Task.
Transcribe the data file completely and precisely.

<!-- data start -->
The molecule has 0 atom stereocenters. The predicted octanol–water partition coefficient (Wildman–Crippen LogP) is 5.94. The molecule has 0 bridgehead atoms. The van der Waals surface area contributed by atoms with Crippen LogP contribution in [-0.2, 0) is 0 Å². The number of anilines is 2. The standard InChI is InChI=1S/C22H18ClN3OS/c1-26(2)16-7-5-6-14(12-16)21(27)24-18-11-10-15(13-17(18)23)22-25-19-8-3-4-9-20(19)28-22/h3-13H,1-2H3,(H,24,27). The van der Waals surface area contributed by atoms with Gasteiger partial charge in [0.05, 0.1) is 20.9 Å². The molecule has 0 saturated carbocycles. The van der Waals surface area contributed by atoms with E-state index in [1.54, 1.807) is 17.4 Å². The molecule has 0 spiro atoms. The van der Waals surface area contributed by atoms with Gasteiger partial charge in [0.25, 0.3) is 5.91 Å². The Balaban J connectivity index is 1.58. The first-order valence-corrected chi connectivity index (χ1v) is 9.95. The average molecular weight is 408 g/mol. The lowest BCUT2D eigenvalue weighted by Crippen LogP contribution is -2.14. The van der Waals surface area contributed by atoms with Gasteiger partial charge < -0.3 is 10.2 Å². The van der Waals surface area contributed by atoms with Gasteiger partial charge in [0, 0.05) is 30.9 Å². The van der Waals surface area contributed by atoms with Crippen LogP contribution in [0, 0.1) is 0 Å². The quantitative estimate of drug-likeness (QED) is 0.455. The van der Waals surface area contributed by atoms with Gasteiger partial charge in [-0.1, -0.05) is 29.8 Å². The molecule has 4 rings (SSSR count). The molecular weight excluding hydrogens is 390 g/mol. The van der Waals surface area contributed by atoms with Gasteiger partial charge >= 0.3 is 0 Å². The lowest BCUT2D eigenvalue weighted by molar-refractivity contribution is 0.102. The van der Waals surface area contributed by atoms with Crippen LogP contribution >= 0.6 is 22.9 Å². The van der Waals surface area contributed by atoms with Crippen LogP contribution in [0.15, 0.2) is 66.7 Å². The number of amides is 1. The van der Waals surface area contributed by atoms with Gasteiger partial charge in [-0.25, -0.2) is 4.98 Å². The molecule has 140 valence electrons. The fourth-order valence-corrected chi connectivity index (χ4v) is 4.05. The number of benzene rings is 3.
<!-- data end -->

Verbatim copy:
The molecule has 0 atom stereocenters. The predicted octanol–water partition coefficient (Wildman–Crippen LogP) is 5.94. The molecule has 0 bridgehead atoms. The van der Waals surface area contributed by atoms with Crippen LogP contribution in [-0.2, 0) is 0 Å². The number of anilines is 2. The standard InChI is InChI=1S/C22H18ClN3OS/c1-26(2)16-7-5-6-14(12-16)21(27)24-18-11-10-15(13-17(18)23)22-25-19-8-3-4-9-20(19)28-22/h3-13H,1-2H3,(H,24,27). The van der Waals surface area contributed by atoms with Gasteiger partial charge in [0.05, 0.1) is 20.9 Å². The molecule has 0 saturated carbocycles. The van der Waals surface area contributed by atoms with E-state index in [1.54, 1.807) is 17.4 Å². The molecule has 0 spiro atoms. The van der Waals surface area contributed by atoms with Gasteiger partial charge in [0.25, 0.3) is 5.91 Å². The Balaban J connectivity index is 1.58. The first-order valence-corrected chi connectivity index (χ1v) is 9.95. The average molecular weight is 408 g/mol. The lowest BCUT2D eigenvalue weighted by Crippen LogP contribution is -2.14. The van der Waals surface area contributed by atoms with Gasteiger partial charge < -0.3 is 10.2 Å². The van der Waals surface area contributed by atoms with Gasteiger partial charge in [0, 0.05) is 30.9 Å². The van der Waals surface area contributed by atoms with Crippen LogP contribution in [0, 0.1) is 0 Å². The quantitative estimate of drug-likeness (QED) is 0.455. The van der Waals surface area contributed by atoms with Gasteiger partial charge in [-0.1, -0.05) is 29.8 Å². The molecule has 4 rings (SSSR count). The molecular weight excluding hydrogens is 390 g/mol. The van der Waals surface area contributed by atoms with Gasteiger partial charge >= 0.3 is 0 Å². The lowest BCUT2D eigenvalue weighted by molar-refractivity contribution is 0.102. The van der Waals surface area contributed by atoms with Crippen LogP contribution >= 0.6 is 22.9 Å². The van der Waals surface area contributed by atoms with Crippen LogP contribution in [0.15, 0.2) is 66.7 Å². The number of amides is 1. The van der Waals surface area contributed by atoms with Gasteiger partial charge in [-0.25, -0.2) is 4.98 Å². The molecule has 140 valence electrons. The fourth-order valence-corrected chi connectivity index (χ4v) is 4.05. The number of benzene rings is 3.